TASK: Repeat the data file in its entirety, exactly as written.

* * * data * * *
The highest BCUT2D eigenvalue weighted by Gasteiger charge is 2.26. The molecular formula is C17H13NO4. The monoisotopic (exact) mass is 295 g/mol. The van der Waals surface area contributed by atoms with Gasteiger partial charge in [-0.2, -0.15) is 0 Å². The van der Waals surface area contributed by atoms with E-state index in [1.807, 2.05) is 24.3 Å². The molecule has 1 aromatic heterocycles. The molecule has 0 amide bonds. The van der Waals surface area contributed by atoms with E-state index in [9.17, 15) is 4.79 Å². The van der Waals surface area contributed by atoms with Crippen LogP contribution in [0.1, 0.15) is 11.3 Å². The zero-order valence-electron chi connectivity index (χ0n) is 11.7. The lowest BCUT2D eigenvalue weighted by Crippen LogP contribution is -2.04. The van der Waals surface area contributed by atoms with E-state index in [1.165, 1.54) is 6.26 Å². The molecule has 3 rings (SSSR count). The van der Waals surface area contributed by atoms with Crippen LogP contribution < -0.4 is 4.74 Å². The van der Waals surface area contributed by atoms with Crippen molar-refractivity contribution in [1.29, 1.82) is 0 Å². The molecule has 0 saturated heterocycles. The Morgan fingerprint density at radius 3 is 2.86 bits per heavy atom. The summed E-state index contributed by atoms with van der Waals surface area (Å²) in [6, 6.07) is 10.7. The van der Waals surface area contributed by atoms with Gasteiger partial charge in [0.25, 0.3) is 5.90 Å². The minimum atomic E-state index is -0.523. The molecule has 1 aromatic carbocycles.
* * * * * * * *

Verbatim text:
The highest BCUT2D eigenvalue weighted by Gasteiger charge is 2.26. The molecular formula is C17H13NO4. The monoisotopic (exact) mass is 295 g/mol. The van der Waals surface area contributed by atoms with Gasteiger partial charge in [-0.2, -0.15) is 0 Å². The van der Waals surface area contributed by atoms with E-state index in [1.807, 2.05) is 24.3 Å². The molecule has 1 aromatic heterocycles. The molecule has 0 amide bonds. The van der Waals surface area contributed by atoms with E-state index in [9.17, 15) is 4.79 Å². The van der Waals surface area contributed by atoms with Crippen LogP contribution in [0.1, 0.15) is 11.3 Å². The zero-order valence-electron chi connectivity index (χ0n) is 11.7. The lowest BCUT2D eigenvalue weighted by Crippen LogP contribution is -2.04. The van der Waals surface area contributed by atoms with E-state index in [1.165, 1.54) is 6.26 Å². The molecule has 3 rings (SSSR count). The van der Waals surface area contributed by atoms with Crippen LogP contribution < -0.4 is 4.74 Å². The van der Waals surface area contributed by atoms with Crippen molar-refractivity contribution in [1.29, 1.82) is 0 Å². The molecule has 0 saturated heterocycles. The Morgan fingerprint density at radius 3 is 2.86 bits per heavy atom. The summed E-state index contributed by atoms with van der Waals surface area (Å²) in [6, 6.07) is 10.7. The van der Waals surface area contributed by atoms with Gasteiger partial charge in [0.25, 0.3) is 5.90 Å². The minimum atomic E-state index is -0.523. The molecule has 1 aromatic carbocycles.